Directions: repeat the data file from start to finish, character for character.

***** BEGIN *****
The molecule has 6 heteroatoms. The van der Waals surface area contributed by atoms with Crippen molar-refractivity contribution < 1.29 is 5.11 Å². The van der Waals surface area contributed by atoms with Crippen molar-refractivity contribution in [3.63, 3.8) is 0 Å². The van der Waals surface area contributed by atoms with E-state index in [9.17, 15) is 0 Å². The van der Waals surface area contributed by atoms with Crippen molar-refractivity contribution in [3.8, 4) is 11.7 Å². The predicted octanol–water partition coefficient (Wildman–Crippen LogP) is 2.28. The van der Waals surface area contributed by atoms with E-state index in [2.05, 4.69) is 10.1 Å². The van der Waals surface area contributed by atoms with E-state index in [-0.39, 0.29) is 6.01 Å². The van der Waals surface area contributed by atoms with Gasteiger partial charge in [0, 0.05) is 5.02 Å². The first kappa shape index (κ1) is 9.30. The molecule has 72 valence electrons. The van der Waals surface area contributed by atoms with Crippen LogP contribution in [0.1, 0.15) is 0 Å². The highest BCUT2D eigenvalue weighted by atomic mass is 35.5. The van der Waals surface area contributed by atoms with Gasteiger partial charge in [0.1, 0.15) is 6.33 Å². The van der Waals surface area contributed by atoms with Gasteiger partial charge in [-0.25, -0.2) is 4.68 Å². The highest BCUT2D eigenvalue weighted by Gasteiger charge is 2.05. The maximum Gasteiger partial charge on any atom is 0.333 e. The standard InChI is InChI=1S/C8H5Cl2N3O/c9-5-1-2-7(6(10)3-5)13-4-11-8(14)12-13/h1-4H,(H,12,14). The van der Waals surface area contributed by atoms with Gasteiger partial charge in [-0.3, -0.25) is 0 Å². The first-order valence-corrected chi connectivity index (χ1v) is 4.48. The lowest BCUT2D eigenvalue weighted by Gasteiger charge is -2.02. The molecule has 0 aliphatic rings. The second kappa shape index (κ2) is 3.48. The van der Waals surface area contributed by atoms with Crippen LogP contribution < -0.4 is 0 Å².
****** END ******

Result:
The molecule has 6 heteroatoms. The van der Waals surface area contributed by atoms with Crippen molar-refractivity contribution < 1.29 is 5.11 Å². The van der Waals surface area contributed by atoms with Crippen molar-refractivity contribution in [3.63, 3.8) is 0 Å². The van der Waals surface area contributed by atoms with E-state index in [9.17, 15) is 0 Å². The van der Waals surface area contributed by atoms with Crippen molar-refractivity contribution in [3.8, 4) is 11.7 Å². The predicted octanol–water partition coefficient (Wildman–Crippen LogP) is 2.28. The van der Waals surface area contributed by atoms with E-state index in [2.05, 4.69) is 10.1 Å². The van der Waals surface area contributed by atoms with E-state index in [-0.39, 0.29) is 6.01 Å². The van der Waals surface area contributed by atoms with Gasteiger partial charge in [0, 0.05) is 5.02 Å². The first kappa shape index (κ1) is 9.30. The molecule has 72 valence electrons. The van der Waals surface area contributed by atoms with Crippen LogP contribution in [0.1, 0.15) is 0 Å². The highest BCUT2D eigenvalue weighted by atomic mass is 35.5. The van der Waals surface area contributed by atoms with Gasteiger partial charge in [0.1, 0.15) is 6.33 Å². The van der Waals surface area contributed by atoms with Gasteiger partial charge in [-0.25, -0.2) is 4.68 Å². The highest BCUT2D eigenvalue weighted by Gasteiger charge is 2.05. The maximum Gasteiger partial charge on any atom is 0.333 e. The standard InChI is InChI=1S/C8H5Cl2N3O/c9-5-1-2-7(6(10)3-5)13-4-11-8(14)12-13/h1-4H,(H,12,14). The van der Waals surface area contributed by atoms with Gasteiger partial charge in [-0.3, -0.25) is 0 Å². The first-order valence-corrected chi connectivity index (χ1v) is 4.48. The lowest BCUT2D eigenvalue weighted by Gasteiger charge is -2.02. The molecule has 0 aliphatic rings. The second kappa shape index (κ2) is 3.48. The van der Waals surface area contributed by atoms with Crippen LogP contribution < -0.4 is 0 Å².